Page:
How to track exchange-traded funds (ETFs)
Exchange-traded funds (ETFs) are an increasingly popular type of investment fund that can be bought and sold directly on stock exchanges. Among Sharesight users, the share of ETFs within investor portfolios has grown steadily over the last decade from <1% to almost 10% as investors increasingly switch from managed funds (managed trusts) to ETFs. Like all investments, it’s critical to track the performance of ETFs in your portfolio. In this article we’ll cover:
There is some contention over which ETF commands the title as "the first ETF". However, the concept of using a listed investment trust structure as a vehicle to invest in a broad range of underlying stocks gained traction in the early 1990s, with the launch of the S&P 500 Trust ETF “SPDR” (NYSE: SPY) on January 22 of 1993.
Initially, ETFs followed in the footsteps of the SPDR ETF and allowed investors to gain exposure to a fund that sought to replicate (minus fees) the performance of a ‘passive’ market index like the S&P 500. Over time fund managers added "smart-beta" (seeking to replicate an ‘alternative’ index) and “active” (actively managed by a fund manager with a strategy aiming to beat the market) ETFs to their offerings, further blurring the lines between managed funds and their exchange-traded fund cousins.
Read our guide on what to look for when buying ETFs if you’re considering investing in exchange traded funds.
ETFs have an open ended structure, which means that when investors seek to purchase additional units of the fund, the fund manager (or issuer) can issue additional units to the exchange. This means that unlike listed investment companies that can trade significantly above or below their Net Asset Value, ETFs trade at a unit price close to the value of the underlying assets each unit holds. And unlike managed funds, which can have opaque price discovery, tracking the performance of ETFs is much like any other stock, because ETFs are listed (and traded) on stock exchanges.
Tracking the performance of your ETF investments is only one part of the puzzle; managing the tax implications is the other. ETFs are a unitised trust structure that hold a number of underlying assets that each have their own tax implications on distributions earned by the ETF. The tax implications will vary by region; for example in the USA distributions earned by the ETF are typically treated as ‘ordinary dividends’ and taxed accordingly, whereas in Australia most ETFs use the Attribution Managed Investment Trust (AMIT) structure and are a tax nightmare. ETFs also create complexity for UK investors, as depending whether the ETF has reporting status or not, or whether it was purchased through an ISA or SIPP, this can have significant implications on how it is taxed.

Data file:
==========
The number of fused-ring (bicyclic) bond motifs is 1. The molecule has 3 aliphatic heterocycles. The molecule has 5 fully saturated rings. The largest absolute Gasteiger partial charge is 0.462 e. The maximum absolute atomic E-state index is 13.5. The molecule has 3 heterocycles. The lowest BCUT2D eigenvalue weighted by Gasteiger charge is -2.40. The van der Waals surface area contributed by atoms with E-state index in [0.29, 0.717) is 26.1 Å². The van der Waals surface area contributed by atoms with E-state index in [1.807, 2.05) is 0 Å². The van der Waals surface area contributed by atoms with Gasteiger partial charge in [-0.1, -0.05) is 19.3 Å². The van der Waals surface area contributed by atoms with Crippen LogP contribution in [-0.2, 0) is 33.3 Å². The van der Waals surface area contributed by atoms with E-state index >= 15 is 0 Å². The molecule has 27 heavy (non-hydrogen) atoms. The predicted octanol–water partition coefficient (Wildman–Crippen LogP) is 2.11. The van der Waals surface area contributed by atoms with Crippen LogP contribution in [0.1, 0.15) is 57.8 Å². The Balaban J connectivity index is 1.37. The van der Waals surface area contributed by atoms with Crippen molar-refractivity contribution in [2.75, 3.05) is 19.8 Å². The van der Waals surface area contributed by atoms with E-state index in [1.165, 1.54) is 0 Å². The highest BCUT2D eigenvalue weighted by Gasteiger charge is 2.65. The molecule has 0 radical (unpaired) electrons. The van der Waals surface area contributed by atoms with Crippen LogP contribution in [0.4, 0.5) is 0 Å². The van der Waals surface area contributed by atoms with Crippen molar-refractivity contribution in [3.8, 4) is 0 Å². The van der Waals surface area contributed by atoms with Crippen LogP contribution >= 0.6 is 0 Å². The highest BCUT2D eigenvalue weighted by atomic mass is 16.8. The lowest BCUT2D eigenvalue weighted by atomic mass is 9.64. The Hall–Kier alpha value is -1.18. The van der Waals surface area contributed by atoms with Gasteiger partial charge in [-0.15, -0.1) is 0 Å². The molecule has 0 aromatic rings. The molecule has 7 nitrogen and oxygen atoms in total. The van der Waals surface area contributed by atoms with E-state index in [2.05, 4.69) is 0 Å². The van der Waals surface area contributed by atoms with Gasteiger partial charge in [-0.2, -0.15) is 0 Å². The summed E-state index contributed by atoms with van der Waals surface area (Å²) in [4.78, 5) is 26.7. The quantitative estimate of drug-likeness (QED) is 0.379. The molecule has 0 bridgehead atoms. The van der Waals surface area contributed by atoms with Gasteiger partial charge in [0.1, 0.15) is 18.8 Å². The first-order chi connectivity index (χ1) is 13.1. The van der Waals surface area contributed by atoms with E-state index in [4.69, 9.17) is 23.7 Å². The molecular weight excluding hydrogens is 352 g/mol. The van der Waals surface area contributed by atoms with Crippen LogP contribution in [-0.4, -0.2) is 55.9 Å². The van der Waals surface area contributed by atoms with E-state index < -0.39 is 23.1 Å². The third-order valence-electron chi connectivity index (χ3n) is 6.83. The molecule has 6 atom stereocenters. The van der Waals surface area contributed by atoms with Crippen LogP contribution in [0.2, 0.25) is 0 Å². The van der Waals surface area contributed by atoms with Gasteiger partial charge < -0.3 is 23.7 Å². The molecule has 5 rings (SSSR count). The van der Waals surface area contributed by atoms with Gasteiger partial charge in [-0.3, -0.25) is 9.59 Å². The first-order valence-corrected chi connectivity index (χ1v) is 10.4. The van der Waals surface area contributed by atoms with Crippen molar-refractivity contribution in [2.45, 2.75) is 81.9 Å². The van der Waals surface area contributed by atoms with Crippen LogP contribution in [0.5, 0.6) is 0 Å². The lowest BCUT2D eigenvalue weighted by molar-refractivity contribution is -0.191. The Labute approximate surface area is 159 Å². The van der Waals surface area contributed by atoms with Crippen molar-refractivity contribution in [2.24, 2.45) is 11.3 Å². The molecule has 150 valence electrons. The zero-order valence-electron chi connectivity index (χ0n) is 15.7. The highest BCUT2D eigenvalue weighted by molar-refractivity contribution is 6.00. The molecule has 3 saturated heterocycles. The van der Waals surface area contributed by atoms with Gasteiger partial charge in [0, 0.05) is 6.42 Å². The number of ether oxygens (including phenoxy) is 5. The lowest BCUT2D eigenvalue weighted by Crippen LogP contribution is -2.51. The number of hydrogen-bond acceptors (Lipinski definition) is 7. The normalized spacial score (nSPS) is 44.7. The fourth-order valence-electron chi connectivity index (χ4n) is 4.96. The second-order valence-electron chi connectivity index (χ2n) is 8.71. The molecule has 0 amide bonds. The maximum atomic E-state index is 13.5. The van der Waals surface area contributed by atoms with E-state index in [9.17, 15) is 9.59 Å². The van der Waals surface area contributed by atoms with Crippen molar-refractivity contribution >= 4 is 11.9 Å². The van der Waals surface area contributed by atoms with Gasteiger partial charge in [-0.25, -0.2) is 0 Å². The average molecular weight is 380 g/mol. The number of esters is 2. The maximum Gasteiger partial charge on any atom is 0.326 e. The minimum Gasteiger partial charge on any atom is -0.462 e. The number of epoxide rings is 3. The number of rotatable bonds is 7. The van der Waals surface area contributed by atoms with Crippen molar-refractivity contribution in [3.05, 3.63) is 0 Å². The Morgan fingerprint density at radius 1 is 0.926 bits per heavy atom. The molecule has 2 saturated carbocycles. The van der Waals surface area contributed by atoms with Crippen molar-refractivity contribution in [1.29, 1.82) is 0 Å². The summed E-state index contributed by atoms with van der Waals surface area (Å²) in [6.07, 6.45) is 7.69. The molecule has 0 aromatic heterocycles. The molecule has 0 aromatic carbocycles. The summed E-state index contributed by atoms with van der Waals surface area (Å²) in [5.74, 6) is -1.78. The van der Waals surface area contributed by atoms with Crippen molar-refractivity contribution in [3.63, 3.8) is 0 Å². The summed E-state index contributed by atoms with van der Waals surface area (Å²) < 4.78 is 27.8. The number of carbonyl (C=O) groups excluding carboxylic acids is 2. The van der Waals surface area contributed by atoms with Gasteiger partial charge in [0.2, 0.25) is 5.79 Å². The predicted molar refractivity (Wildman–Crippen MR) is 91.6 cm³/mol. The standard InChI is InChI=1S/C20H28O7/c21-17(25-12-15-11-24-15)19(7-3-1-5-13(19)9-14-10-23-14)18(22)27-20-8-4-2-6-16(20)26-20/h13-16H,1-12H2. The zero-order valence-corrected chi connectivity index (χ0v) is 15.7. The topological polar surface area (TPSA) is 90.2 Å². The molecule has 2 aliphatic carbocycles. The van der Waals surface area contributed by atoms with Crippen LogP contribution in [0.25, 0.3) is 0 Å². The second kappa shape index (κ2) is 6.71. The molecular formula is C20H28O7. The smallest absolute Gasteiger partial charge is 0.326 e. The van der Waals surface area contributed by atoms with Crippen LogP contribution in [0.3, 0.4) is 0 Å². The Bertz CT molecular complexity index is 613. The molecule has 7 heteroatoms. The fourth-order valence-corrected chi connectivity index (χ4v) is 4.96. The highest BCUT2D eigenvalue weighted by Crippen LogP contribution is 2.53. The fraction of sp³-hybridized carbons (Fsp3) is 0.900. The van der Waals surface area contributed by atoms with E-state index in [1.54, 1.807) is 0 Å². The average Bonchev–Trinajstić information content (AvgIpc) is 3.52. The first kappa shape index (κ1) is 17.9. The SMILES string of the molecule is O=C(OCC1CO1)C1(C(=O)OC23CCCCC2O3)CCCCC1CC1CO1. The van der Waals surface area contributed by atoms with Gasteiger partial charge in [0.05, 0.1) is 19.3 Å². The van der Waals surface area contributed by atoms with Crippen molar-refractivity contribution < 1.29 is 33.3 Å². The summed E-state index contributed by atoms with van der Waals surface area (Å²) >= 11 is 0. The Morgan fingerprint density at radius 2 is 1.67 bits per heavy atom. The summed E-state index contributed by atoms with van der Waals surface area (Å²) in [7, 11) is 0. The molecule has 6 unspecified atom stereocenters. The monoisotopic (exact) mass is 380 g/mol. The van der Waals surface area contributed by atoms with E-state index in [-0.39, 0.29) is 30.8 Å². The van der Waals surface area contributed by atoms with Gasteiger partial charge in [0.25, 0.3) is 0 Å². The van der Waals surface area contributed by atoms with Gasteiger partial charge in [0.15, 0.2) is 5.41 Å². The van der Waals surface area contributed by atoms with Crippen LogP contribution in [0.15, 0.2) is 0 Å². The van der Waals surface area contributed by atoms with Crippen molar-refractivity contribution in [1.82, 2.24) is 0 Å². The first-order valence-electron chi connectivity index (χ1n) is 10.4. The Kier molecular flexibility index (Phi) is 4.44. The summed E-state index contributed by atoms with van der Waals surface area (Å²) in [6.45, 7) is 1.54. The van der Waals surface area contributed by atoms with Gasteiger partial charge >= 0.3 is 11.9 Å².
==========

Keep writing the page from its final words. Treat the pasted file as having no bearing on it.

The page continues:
Here are all the ways Sharesight makes ETF tax calculations easy.
It’s easy to track the price and performance of your ETF investments, with Sharesight’s support for over 60 global stock exchanges. Here’s how to add an ETF to your Sharesight portfolio(s):
Sign up for a FREE Sharesight account.
You can add an ETF to your portfolio(s) by manually adding a trade and searching for the ETF’s name in the relevant market (eg. NYSE: SPY). You can also use the Sharesight file importer to bulk import trades to your portfolio.
Sharesight converts the prices and valuations of your holdings from their listed market to your portfolio’s base currency. It also automatically calculates any currency fluctuations on a daily basis and backfills past dividends and distributions (and continues to add new ones as they are announced).
With Sharesight, investors can clearly see the impact of capital gains, dividends and foreign currency fluctuations on the performance of their ETFs.
Exchange traded funds make for excellent ‘index tracking’ (such as the S&P 500) benchmarks because they take into account all the inner workings of a real portfolio, including fees, dividends and any franking credits that may apply. Sharesight allows investors to benchmark against ETFs as well as any managed fund, trust or stock tracked by Sharesight.
An example of an ETF-based portfolio benchmarked against the S&P 500.
To select an ETF as a benchmark, simply click "Add a Benchmark" on the portfolio’s Overview page. You can either select from a common ETF benchmark or type in the market code and select the ETF of your choice.
Join thousands of global investors using Sharesight to track their ETFs along with the rest of their investments. Sign up for Sharesight so you can:
See the true picture of your investment performance, including the impact of brokerage fees, dividends, and capital gains with Sharesight’s annualised performance calculation methodology
Easily share access to your portfolio with family members, your accountant or other financial professionals so they can see the same picture of your investments that you do.
Sign up for a FREE Sharesight account and get started tracking your investment performance (and tax) today.
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